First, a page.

Italian company Saipem designed the hexagonal platform for the Aflowt project (Accelerating uptake of floating offshore wind technology), which is to be subjected to one year’s testing off the west coast of Ireland.
Once planning, permitting and supply chain requirements are in place, it could be deployed from 2022.
The European Union’s Interreg North West Europe fund will provide €14.1 million for the project, which the developers hope will demonstrate the "survivability and cost-competitiveness" of floating offshore wind and help develop an Irish supply chain.
The project will cost €31.1 million in total. The partner organisations will contribute the remaining funds or source this privately.
It is further hoped that by testing the floating platform in the harsh waters off the Irish west coast, it can be prepared for any deep-water site.
The floating concept is a pendulum lightweight structure consisting of a hexagonal platform, which will be ballasted by a counterweight connected by tendons, anchored through simple lazy wave mooring lines with a drag anchor.
It will support a second-hand turbine to be sourced by the Aflowt consortium and adapted for an offshore setting.
The platform is designed to eventually accommodate "very large turbines planned for the future", EMEC stated.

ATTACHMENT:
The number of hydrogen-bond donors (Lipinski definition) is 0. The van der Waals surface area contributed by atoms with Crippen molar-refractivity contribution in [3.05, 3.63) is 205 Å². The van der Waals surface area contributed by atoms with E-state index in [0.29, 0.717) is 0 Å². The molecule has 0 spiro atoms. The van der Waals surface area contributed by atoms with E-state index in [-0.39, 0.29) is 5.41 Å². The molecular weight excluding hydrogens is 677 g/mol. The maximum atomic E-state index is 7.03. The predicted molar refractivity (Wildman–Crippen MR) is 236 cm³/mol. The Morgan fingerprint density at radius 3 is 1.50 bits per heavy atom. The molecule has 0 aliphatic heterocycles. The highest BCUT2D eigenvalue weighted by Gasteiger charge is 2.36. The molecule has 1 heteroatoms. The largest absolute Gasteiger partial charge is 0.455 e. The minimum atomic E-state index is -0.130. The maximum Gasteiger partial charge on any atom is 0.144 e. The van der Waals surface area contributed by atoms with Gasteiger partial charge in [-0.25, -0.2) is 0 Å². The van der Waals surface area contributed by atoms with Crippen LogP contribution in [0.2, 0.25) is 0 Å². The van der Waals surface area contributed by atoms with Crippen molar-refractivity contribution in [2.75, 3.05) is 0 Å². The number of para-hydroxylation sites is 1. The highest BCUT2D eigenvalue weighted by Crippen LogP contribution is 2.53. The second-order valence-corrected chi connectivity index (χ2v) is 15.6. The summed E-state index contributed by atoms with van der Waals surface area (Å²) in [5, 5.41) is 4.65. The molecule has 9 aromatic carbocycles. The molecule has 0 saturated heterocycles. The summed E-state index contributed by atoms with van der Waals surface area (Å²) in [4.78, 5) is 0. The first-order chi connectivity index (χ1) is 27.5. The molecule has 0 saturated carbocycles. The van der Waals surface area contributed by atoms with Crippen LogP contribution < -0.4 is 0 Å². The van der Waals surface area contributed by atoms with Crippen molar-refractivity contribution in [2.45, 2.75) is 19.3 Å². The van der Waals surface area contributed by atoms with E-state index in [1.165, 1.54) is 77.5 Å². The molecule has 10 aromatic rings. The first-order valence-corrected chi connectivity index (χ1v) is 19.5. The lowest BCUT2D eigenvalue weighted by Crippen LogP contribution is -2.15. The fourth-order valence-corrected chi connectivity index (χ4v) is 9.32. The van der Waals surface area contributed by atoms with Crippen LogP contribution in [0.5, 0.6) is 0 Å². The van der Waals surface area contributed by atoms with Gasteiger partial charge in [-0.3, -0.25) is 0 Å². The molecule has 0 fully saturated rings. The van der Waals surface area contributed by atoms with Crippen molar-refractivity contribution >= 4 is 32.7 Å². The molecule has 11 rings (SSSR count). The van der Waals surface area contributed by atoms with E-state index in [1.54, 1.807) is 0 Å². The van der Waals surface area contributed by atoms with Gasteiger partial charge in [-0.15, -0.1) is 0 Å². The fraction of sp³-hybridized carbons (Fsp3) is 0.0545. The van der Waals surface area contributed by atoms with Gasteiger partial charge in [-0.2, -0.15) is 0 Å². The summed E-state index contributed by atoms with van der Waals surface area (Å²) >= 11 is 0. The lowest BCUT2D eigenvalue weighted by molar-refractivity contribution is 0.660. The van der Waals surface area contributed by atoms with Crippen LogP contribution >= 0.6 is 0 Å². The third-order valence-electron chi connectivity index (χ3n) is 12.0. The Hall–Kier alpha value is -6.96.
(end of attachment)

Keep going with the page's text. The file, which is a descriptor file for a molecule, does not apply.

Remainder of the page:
The EMEC-led consortium is completed by oil and gas contractor Saipem, French company Cable Life Cycle Assurance, the Maritime Research Institute of the Netherlands, Fraunhofer Institute for Wind Energy Systems (IWES), University College Cork and Irish utility Electricity Supply Board’s Engineering & Major Projects division (ESB E&MP).
In a report outlining the potential for offshore wind deployment in Ireland, trend market analysts KPMG suggested the country could become an industry leader in floating wind due to the nature of the sea basin and the large scale of the natural resource off its west coast.
However, the head of the ORE Research Group at the Marei Centre, University College Cork — one of the members of the Aflowt consortium — has warned against developing such projects in the Atlantic.
Despite its excellent wind resource, the west coast of Ireland’s harsh environment would create difficulties in installation and operations and maintenance activities for developers, Jimmy Murphy argued.